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January 21, 2013
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  Top Story 
  • Flurry CEO: Mobile apps are driving change faster than the Web
    "It feels like the PC is gone" as a global phenomenon, having given way to mobile, says Flurry CEO Simon Khalaf, speaking at the company's Flurry Source13 conference. The 129% compound annual growth rate application revenue has enjoyed since 2008 is being driven more by virtual-goods purchasing than ad revenue, Flurry data show. "This industry did not exist in 2008, but in the last year, $18 billion in revenue was generated from mobile apps. It's taken the Web about 16 years to get huge, but mobile is matching that in about four," Khalaf says. VentureBeat (1/18) LinkedInFacebookTwitterEmail this Story
  Developer Economics 
  • Apple's Passbook passes muster with brands, retailers
    The Passbook digital-wallet application that Apple introduced last year is finding favor among many brands and retailers, such as Starbucks and Walgreens, Mark Walsh writes. "We've talked to a number of retailers that have found it very effective in terms of loyalty and couponing," said eMarketer's Noah Elkin. "The at-hand nature of [Passbook] and the ability of retailers to present that information in a very accessible way to customers is very appealing to both sides." MediaPost Communications/Online Media Daily (1/18) LinkedInFacebookTwitterEmail this Story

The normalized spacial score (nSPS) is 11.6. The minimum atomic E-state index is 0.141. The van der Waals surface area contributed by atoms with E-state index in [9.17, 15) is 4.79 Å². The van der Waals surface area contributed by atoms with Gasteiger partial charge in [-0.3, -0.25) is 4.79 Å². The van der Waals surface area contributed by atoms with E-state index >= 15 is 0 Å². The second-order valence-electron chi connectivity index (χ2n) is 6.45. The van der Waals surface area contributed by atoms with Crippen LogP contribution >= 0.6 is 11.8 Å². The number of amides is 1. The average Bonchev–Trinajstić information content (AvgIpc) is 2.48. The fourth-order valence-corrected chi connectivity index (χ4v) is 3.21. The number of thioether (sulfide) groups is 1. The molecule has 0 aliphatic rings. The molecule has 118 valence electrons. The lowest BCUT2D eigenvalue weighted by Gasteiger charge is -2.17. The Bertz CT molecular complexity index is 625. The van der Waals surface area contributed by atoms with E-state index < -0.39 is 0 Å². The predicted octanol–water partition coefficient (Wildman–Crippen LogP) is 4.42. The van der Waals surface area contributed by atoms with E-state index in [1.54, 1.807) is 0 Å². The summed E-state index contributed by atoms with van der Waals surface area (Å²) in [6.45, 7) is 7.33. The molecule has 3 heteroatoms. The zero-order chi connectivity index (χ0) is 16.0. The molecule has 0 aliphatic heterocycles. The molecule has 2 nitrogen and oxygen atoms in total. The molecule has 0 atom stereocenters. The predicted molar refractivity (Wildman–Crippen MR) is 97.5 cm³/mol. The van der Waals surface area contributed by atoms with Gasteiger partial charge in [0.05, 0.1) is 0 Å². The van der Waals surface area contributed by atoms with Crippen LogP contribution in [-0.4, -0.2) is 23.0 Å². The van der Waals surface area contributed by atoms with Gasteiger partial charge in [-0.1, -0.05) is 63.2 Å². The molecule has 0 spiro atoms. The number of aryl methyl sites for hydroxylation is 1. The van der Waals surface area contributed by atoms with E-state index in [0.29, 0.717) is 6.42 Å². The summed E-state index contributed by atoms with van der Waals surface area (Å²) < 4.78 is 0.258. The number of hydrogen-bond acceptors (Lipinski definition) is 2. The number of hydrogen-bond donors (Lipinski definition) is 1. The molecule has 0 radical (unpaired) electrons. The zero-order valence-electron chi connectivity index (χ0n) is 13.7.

• Opera's gesture-based Ice browser could freeze competitors
    Opera's new browser Ice utilizes mobile so well, it might get a foothold in the iOS- and Android-dominated market, writes Devindra Hardawar. A demonstration linked in this article shows the significance of the interface changeover to being entirely touch-gesture based. VentureBeat (1/19) LinkedInFacebookTwitterEmail this Story
  • Developer mines Minecraft for cross-platform game builder
    Developer Max Ogden discovered that Minecraft is not open-sourced, and as yet offers no application programming interface, so he built a browser-based clone and toolkit using Javascript and OpenGL. The new development environment means that Minecraft-like games could run in virtually any mobile or mobile-Web environment. "All the code is open source, and Odgen is welcoming any and all hackers to make contributions, adding modules like water, better physics, or creatures. Seven already have," writes John Koetsier. VentureBeat (1/19) LinkedInFacebookTwitterEmail this Story
  Regulation & Policy 
  • U.S. apparently presses EU to relax data-privacy rules
    The U.S. government is urging the EU to be more "flexible" about its data-protection regulations, which are under consideration in the European Parliament, according to a document obtained by the rights group EDRi. The EU proposals should be "revised to ensure that security and commerce are not adversely affected," the document states. TechCrunch (1/18) LinkedInFacebookTwitterEmail this Story
  Industry Spotlight 
Give me six hours to chop down a tree and I will spend the first four sharpening the axe."
--Abraham Lincoln,
16th U.S. president

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